We made it onto the plane at JFK, a plane that finally looked like a plane should look, wide and lots of seats and fancier, and I found my seat. There would be an in-flight movie, and a meal, and, back then, one could smoke on planes, too, if you can imagine that. There was a whole smoking section, a section that wasn't in any way cordoned off from the nonsmoking section. I hadn't quit smoking by that time, despite my time in Washington being a near-constant, but halfhearted, attempt to do so. I also hadn't known there were, or weren't, places to smoke on a plane, so I was seated in the nonsmoking section. I changed places with one of the students that didn't smoke, and settled in for what I hoped would be the best flight yet.
It wasn't, not by a long shot.
First, it was at night, mostly, and I was exhausted by then. Going through airports and being constantly nervous and questioning and staring out the window takes a lot out of me, and I was ready to drop.
Also, I couldn't see out the window the whole time, and when I could, there wasn't anything to see. The ocean at night isn't anything to look at: It's dark, all around. Dark below and dark above and it's featureless.
Also, the plane was smoky, and loud, and uncomfortable, and crowded. I had trouble relaxing, it was darkened and tough to read. I couldn't see the movie, the air was thick with smoke, people were talking (some in foreign languages that I didn't recognize) and I was already feeling a little homesick and regretful, a mixture of excitement over my trip and "Why did I do this?" setting in as I got more tired.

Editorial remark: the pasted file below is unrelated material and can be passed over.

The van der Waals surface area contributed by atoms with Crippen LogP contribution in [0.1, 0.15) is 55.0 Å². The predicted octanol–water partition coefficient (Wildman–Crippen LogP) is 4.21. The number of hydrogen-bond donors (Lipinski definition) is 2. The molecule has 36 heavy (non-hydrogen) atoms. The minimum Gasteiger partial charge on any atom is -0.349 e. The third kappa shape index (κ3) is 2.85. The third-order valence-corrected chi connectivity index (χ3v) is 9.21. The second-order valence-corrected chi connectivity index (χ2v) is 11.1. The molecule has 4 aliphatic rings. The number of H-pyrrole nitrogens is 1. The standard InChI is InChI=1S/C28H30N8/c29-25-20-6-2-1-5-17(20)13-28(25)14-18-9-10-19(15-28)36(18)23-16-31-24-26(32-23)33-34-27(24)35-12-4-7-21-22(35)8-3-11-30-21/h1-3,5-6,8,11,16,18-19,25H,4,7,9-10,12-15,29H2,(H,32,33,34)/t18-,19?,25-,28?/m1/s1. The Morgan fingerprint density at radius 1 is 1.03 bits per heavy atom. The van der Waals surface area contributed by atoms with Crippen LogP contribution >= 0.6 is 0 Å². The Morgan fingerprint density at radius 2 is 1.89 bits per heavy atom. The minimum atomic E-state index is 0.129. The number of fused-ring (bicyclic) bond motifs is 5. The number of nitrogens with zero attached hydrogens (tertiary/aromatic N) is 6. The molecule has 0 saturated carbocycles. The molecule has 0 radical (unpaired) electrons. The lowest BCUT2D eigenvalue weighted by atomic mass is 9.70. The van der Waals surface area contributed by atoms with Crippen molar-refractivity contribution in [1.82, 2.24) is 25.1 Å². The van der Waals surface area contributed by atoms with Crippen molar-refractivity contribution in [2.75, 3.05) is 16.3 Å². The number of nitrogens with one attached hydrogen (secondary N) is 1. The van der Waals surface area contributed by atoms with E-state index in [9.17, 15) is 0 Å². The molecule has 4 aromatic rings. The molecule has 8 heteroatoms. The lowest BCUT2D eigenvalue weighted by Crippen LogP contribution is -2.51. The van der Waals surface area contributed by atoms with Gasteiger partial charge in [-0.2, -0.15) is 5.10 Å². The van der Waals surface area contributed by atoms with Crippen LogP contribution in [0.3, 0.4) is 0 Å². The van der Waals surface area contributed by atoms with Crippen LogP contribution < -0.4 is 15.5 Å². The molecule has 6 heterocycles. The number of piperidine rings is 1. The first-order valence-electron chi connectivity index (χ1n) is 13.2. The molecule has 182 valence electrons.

I finally fell asleep, sitting almost upright in my seat, sleeping for not long when the plane shook and rattled and rumbled around. I bolted awake and looked around.
Nobody else seemed at all bothered by the pitching and "Seat Belt" sign being on and that. I wanted to ask someone what the problem was, but I couldn't. By that time, I'd gotten so used to not asking anyone anything that I wondered if I'd ever be able to ask someone something again.
Instead, in a few minutes, the pilot came on and said they were in a thunderstorm, and they'd be through it soon, and not to worry. I tried to relax back again, wondering how serious a thunderstorm could be, whether the plane was in trouble, and how far along the Atlantic we were. I checked my watch a lot and tried to figure out how long it would be until we landed.
I never did figure it out; like all other aspects of the trip I'd not bothered to remember, or look up, how long the flight was. Instead, I woke up when the sunlight through the windows got bright and the pilot announced that we were nearing final approach for the airport in Rabat,
I was farther from home than I'd ever been in my life. I looked out the window and saw another continent: